Steve Enos: Investigation initiated by my personal note to Lamphier
I felt it improper to make a statement while former County Supervisor Terry Lamphier’s investigation was underway. I felt it improper to comment while Terry’s court case for multiple counts of “possession of matter depicting minor engaging in sexual conduct” is ongoing.
But Terry recently posted a comment on a local blog making a number of false, libelous, defaming comments about me and my initial involvement in this incident. So I feel it necessary and appropriate to now publicly respond.
Some decisions are agonizing to make. Last year, I was faced with such a decision. So I decided to drop off a letter to Terry at the Board of Supervisors office. No one was at the reception area, so I left the envelope at the reception counter.
The envelope was addressed to “Supervisor Terry Lamphier.” The envelope was sealed and it was not intended to go to anyone other than Terry. I fully expected the envelope would be placed in his incoming mailbox, that Terry would be the one to open it.
I have known Terry for many years. I even worked on a number of his previous election campaigns. On some issues we agree, on others we don’t, which is common to us all. We live in a small community with diverse views. My note to Terry was personal and things went a different direction when a staff person opened the envelope addressed to Terry.
Terry can make the contents of the envelope public, that’s his decision to make. But in his own Oct. 24, 2014 press release, Terry stated, “The correspondence made no specific allegations, but implied improper use of a county computer.”
I fully agree with Terry’s statement that I “made no specific allegations.” I also made no allegations to the county, to law enforcement, to the District Attorney, to the grand jury, to the FBI, CIA, Department of Homeland Security, Department of Fish & Game or to the Vatican. No allegations were made.
What happened next has been publicly reported. The county conducted an initial review of Terry’s office computer. When confronted, Terry made “certain admissions.” Additional investigation by the county IT department and NCSO took place. Information was then presented to a judge who found sufficient evidence to issue search warrants for Terry’s home and autos. Terry’s county computer was then sent to the state computer crime lab for forensic analysis.
The evidence gathered was then presented to the District Attorney, who found sufficient evidence to charge Terry Lamphier with three counts of ”possession of matter depicting minor engaging in sexual conduct.” The DA’s complaint also includes the following, “NOTICE: The people intend to introduce evidence of prior sexual abuse incidents at trial pursuant to Evidence Code section 1108.” A court arraignment took place and the judge ordered Terry to surrender to the jail for booking on the charges. Terry was released from jail and is currently going through the legal process.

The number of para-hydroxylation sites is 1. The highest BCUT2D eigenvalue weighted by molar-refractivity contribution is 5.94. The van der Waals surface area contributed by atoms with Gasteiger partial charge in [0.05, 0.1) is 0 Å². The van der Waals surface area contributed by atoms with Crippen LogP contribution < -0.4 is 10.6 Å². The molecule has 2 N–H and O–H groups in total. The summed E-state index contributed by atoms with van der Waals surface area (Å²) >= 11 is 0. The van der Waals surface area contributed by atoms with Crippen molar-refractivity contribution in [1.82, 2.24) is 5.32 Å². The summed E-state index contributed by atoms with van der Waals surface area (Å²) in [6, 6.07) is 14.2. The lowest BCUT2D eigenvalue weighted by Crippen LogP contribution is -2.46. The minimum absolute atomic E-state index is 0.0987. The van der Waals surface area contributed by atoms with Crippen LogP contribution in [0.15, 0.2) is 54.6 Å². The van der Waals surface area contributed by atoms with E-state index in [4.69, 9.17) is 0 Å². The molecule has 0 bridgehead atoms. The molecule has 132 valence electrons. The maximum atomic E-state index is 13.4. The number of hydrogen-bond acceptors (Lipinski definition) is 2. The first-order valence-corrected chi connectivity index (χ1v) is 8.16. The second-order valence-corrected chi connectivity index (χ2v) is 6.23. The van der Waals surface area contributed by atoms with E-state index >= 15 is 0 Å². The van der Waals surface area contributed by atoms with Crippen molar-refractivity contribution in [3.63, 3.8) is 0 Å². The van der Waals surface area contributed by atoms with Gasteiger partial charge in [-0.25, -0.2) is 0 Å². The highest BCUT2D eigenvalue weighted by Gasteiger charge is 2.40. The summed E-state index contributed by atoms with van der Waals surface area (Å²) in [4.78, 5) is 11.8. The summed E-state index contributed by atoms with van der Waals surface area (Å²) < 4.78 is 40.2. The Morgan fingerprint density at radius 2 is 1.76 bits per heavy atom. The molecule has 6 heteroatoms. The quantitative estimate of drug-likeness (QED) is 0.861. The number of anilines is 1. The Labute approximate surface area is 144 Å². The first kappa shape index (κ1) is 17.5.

Some, including Terry, want to claim this was some grand conspiracy, a political vendetta, some evil plot to unjustly discredit a sitting county supervisor. Some have made outlandish claims it has been an orchestrated plot involving computer hacking, planting of evidence, framing, the county IT department, the Sheriff, NCSO, the state computer crime lab, the DA, the judges and Elvis.
The reported facts make it clear the only person using Supervisor Lamphier’s computer was Supervisor Lamphier. The conspiracy theorists are wrong, Elvis is not alive and living in Bakersfield and Terry Lamphier is not the victim here.
In Terry’s recent blog statement he says, “I would love to say more but have withdrawn from public view due to sensationalism associated with this situation. Too bad I never received this kind of coverage with all the good things I did in office.”
Terry can “say more” if he would make himself available to be interviewed. Terry could publicly answer some basic questions I’m sure reporters would love to ask. This hasn’t been a sensationalized witch hunt as Terry and a few others would like people to believe.
For the sake of our community, I hope Terry goes forward with a public trial. I hope Terry refuses any plea deal and utilizes his opportunity to have his day in court. I’m a former deputy sheriff and federal drug enforcement officer and I trust our legal system. Let all the evidence and testimony be presented in public. Let a jury consider the evidence and render a decision on the charges.
Terry and a few supporters can attempt to divert and shift the focus from the evidence and the serious issues of multiple counts of “possession of matter depicting minor engaging in sexual conduct.” Their attempts to distract and divert reminds me of the following quote by John Steinbeck:
“When people are engaged in something they are not proud of, they do not welcome witnesses. In fact, they come to believe the witness causes the trouble.”
The troubles Terry Lamphier faces are of his own making, not mine or anyone else’s.
Steve Enos, former Grass Valley City Council member, lives in Grass Valley.
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